I thought it had been agreed we were just going to pay Google or Microsoft to deal with all the UKs data, can't be any worse and you can actually go after a company if they f**k up.

  12. Mark Walker


    Google or Microsoft - there's a question

    Like trying to decide between Conservative and NuLabour - one you traditionally abhor, and the other you've rapidly learnt to loath...

  13. D Moss Esq

    Steve 70 Posted Wednesday 2nd September 2009 12:45 GMT

    I wouldn't get hung up on the picture of a lady with a USB stick fingernail, data at your fingertips, etc ... I'm sure it's just meant to be lightly amusing. It isn't the logo for Project STORK. Unsurprisingly, that's a stork, flying through a ring of stars, and a painful attempt to explain the acronym -- Secure idenTity acrOss boRders linKed, plese see

  14. Richard IV

    Nice to know

    That doesn't push any genuine responsibility in the direction of their chosen contractors, thus maintaining all the exemptions with regards to liability that reserves for itself.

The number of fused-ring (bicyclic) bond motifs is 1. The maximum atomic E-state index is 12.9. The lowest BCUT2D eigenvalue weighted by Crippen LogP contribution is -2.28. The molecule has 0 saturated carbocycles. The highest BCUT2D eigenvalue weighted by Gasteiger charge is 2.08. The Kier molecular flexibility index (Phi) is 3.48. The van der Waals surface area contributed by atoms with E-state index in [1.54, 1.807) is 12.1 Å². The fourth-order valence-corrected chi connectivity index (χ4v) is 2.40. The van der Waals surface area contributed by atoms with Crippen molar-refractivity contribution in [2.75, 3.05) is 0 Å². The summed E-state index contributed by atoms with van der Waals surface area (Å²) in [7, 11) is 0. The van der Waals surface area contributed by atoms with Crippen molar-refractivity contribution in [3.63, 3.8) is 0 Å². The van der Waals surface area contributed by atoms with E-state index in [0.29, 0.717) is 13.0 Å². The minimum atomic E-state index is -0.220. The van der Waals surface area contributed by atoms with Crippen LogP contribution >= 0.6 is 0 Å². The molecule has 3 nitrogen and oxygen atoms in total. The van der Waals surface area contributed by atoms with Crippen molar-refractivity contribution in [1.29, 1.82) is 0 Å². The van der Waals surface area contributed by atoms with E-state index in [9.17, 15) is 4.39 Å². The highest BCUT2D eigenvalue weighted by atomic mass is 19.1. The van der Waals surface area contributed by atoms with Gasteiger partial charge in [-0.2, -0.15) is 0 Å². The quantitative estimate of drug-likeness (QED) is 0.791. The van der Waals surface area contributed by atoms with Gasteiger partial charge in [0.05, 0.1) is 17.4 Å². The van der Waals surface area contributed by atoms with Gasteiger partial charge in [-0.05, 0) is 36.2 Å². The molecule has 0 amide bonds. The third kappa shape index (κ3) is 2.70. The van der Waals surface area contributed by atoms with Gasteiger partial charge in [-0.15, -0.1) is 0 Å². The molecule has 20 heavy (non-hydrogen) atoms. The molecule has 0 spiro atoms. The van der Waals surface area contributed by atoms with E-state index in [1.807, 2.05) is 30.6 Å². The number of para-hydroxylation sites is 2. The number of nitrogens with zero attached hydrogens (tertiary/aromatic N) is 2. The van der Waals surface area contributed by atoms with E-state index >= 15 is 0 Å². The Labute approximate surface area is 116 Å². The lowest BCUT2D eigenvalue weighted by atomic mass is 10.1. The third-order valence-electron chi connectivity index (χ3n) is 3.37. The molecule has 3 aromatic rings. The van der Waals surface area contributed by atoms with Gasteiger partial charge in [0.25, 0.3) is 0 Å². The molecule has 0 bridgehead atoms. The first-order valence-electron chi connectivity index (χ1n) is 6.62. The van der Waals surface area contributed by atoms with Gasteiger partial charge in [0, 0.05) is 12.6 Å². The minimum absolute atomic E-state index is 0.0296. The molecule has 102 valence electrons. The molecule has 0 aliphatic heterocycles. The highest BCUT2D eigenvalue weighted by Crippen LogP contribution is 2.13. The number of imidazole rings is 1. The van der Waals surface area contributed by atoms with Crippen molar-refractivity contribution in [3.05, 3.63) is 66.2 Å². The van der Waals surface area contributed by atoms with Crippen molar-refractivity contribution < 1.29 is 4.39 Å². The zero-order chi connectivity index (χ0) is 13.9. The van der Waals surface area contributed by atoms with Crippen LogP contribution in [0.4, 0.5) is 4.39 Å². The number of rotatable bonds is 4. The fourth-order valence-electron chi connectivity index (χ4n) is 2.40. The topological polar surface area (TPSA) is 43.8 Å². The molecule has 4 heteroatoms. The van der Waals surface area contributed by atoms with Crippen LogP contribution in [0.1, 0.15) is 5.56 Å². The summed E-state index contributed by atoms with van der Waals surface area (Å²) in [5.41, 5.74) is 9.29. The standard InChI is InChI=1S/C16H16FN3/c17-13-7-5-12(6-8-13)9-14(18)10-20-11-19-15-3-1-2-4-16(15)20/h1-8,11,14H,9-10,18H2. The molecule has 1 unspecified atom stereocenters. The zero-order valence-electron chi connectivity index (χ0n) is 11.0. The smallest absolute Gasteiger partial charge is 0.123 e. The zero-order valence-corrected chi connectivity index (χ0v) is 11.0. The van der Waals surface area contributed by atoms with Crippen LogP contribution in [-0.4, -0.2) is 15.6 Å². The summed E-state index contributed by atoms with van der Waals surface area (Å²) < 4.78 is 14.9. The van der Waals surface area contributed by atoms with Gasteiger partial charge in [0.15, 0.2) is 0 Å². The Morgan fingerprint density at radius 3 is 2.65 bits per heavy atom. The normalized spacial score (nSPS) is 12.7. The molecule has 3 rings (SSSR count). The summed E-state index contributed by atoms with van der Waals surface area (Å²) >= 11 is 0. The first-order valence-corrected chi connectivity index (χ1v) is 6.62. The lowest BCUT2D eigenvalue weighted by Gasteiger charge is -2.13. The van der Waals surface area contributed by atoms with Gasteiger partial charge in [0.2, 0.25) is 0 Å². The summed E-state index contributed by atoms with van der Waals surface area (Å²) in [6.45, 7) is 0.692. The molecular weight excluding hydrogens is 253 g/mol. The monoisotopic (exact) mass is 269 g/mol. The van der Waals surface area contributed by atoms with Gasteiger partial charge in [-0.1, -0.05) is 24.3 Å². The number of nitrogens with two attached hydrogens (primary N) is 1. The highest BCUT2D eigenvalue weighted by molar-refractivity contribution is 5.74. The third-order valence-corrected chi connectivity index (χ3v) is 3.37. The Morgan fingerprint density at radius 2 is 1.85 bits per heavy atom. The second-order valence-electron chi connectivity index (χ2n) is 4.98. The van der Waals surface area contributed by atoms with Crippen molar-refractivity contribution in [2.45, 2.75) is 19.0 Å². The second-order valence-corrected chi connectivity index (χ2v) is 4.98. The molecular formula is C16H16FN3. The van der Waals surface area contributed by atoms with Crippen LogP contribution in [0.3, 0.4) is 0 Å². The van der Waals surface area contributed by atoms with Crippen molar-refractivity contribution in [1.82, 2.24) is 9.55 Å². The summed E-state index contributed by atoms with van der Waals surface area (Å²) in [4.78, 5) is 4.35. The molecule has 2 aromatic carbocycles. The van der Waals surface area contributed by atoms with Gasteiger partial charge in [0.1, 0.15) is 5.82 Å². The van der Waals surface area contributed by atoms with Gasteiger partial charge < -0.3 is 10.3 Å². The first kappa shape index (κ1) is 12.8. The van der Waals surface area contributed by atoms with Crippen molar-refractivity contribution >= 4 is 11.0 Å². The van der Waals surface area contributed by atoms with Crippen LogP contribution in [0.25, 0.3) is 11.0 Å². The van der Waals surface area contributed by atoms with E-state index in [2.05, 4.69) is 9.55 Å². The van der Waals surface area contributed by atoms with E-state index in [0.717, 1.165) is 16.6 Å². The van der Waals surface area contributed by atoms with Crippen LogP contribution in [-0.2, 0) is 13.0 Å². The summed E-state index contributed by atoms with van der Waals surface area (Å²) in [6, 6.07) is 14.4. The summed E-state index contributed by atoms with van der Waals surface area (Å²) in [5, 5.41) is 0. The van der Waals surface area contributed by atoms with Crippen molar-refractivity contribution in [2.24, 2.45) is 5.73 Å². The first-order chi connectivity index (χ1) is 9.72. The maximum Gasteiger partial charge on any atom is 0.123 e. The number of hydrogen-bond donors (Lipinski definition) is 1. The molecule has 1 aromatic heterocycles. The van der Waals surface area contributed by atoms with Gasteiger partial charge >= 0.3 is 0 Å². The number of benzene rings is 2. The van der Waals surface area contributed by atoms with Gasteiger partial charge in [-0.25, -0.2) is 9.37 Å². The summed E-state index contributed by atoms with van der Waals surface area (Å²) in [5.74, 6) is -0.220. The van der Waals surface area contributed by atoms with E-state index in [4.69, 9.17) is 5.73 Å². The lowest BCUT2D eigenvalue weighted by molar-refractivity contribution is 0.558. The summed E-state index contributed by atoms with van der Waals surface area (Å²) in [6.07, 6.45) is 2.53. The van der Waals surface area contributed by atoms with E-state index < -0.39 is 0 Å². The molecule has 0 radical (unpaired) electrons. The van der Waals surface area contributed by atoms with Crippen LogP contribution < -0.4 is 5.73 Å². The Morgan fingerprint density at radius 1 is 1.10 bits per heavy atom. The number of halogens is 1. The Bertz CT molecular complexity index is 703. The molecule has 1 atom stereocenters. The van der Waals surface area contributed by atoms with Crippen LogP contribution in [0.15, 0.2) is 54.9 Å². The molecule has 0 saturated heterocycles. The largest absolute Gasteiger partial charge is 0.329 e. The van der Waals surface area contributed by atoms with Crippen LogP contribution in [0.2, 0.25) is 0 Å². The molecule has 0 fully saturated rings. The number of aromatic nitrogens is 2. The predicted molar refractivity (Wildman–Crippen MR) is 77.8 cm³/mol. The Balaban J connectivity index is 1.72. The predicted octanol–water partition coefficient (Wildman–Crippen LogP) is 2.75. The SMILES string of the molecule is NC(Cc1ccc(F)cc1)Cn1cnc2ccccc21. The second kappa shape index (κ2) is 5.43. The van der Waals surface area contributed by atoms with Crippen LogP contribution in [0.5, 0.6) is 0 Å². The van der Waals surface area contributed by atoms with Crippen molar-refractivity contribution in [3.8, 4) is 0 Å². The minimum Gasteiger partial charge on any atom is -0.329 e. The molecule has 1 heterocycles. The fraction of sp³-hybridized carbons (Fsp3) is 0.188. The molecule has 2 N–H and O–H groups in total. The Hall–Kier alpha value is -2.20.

I for one hope that the project will be forced to change its name to STARKERS.

  15. Jay Castle

    @ Mark Wlaker

    "Like trying to decide between Conservative and NuLabour - one you traditionally abhor, and the other you've rapidly learnt to loath..."

    Can't abide loaths....despicable creatures. In fact, you could say I loathE them.......

  16. John Lettice (Written by Reg staff)

    Re: What is the relevance...

    The lady in question is from a STORK brochure from last year, pic lifted by Reg editorial for illustrative purposes. So we didn't think of it, they did - draw your own conclusions.

  17. Big Irish Dave

    Poor Article